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SEXUAL HEALTH

Family planning, matter of life and death for Kenya's women

Couples should be able to freely choose the family planning method of their choice.

In Summary

• Family planning reduces the number of unintended pregnancies and abortions, thus reducing maternal mortality.

•  It also leads to pregnancies that are spaced, an advantage to women and their babies.

Family planning
Family planning

As I walked the halls on Capitol Hill last summer, my thoughts were on my home in Kenya and the women I have met as a pastor.

I was in the US as part of a group of Christians seeking support from the  American government for global health programmes, including family planning. I know what it is like to lose a woman in my congregation when she dies in childbirth.

This tragedy is much common, especially in Kenya – data from the World Bank Group show a high maternal mortality rate of 342 women deaths for every 100,000 live births.

 

The deaths of these women may seem like a natural part of life but it does not need to be this way.

Every person has the right to good health and this includes sexual and reproductive health, preventing and treating infections and access to family planning, among other medical needs.

Family planning means protecting the health and the ability of women and men to make their own free and fully informed choices. Couples should be able to freely choose the family planning method of their choice after receiving full information by a health provider and should be offered a wide range of contraceptive methods so they can choose the best method for them.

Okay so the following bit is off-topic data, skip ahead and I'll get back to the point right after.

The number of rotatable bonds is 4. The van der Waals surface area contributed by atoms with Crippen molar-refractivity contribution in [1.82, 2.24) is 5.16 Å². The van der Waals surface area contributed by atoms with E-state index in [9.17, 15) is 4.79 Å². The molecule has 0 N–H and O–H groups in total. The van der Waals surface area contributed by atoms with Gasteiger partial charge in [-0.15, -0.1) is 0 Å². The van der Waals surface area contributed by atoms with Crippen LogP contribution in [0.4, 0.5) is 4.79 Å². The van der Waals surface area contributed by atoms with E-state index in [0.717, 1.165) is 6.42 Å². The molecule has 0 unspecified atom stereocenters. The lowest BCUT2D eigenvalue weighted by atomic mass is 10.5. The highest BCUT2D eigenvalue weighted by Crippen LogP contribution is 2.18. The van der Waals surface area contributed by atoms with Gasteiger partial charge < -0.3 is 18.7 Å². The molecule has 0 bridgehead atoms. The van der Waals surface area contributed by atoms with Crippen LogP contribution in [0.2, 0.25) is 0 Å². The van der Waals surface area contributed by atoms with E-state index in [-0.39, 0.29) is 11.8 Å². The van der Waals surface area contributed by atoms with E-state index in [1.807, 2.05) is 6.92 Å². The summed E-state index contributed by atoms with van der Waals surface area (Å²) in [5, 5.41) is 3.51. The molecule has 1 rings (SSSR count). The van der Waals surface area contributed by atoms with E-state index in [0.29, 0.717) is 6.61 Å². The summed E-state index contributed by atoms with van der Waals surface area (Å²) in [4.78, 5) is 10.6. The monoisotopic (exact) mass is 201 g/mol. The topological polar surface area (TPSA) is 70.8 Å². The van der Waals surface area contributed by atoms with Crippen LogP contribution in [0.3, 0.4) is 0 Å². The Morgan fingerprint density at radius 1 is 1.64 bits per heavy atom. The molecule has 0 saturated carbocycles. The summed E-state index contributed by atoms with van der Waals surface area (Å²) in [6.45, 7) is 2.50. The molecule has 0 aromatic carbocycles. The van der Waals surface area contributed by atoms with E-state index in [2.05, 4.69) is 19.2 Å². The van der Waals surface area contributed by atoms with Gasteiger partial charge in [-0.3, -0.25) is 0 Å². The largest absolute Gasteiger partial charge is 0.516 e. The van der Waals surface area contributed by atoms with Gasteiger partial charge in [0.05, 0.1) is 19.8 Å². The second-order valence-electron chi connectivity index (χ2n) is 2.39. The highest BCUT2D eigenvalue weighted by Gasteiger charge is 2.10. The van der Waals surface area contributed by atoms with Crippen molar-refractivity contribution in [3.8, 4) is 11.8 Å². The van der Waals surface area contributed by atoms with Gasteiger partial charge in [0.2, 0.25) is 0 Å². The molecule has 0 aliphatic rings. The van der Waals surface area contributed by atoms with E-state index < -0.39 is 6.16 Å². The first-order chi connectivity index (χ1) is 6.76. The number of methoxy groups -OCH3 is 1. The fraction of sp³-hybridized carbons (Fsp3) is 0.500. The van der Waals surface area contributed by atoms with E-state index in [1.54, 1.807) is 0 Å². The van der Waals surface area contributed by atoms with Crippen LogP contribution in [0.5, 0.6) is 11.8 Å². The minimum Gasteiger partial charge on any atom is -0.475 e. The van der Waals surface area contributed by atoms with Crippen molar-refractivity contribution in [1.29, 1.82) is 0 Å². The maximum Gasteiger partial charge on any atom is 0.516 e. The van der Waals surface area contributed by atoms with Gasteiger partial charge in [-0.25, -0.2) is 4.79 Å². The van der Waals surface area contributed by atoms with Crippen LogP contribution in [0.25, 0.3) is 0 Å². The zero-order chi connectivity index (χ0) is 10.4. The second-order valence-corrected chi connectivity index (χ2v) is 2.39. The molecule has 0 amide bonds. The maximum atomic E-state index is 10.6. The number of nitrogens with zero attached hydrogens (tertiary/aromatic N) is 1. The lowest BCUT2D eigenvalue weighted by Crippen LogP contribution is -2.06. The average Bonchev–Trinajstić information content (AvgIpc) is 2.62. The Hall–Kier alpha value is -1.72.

Family planning reduces the number of unintended pregnancies and abortions, thus reducing maternal mortality. It also leads to pregnancies that are spaced, an advantage to women and their babies. A woman’s body can recover from a pregnancy and childbirth before becoming pregnant again. Her children will benefit too. Studies have found that when a child is born less than two years after a previous birth, it is 60 per cent more likely to die as an infant than a child who is born three to five years later.

During my pastoral work, many women and girls pass through my hands and I have taken it upon myself to talk about the importance of family planning and the importance of bringing up healthy families.

We must ensure every woman and man has the ability to plan their family and experience reproductive health.

The Bible in the book of 1st Timothy 5:4 says, “If anyone does not provide for his own and especially for those of his house, he has denied the faith and is worse than a non-believer.” By this, the word of God warns Christians not to neglect their responsibility of taking care of their families.

 

I urge Christians to plan and care for their families, and I urge our policymakers in Kenya to make family planning a priority. The lives of women and children depend on it

Mberia is a clergy in Methodist Church in Kenya, Kathera Circuit, Meru county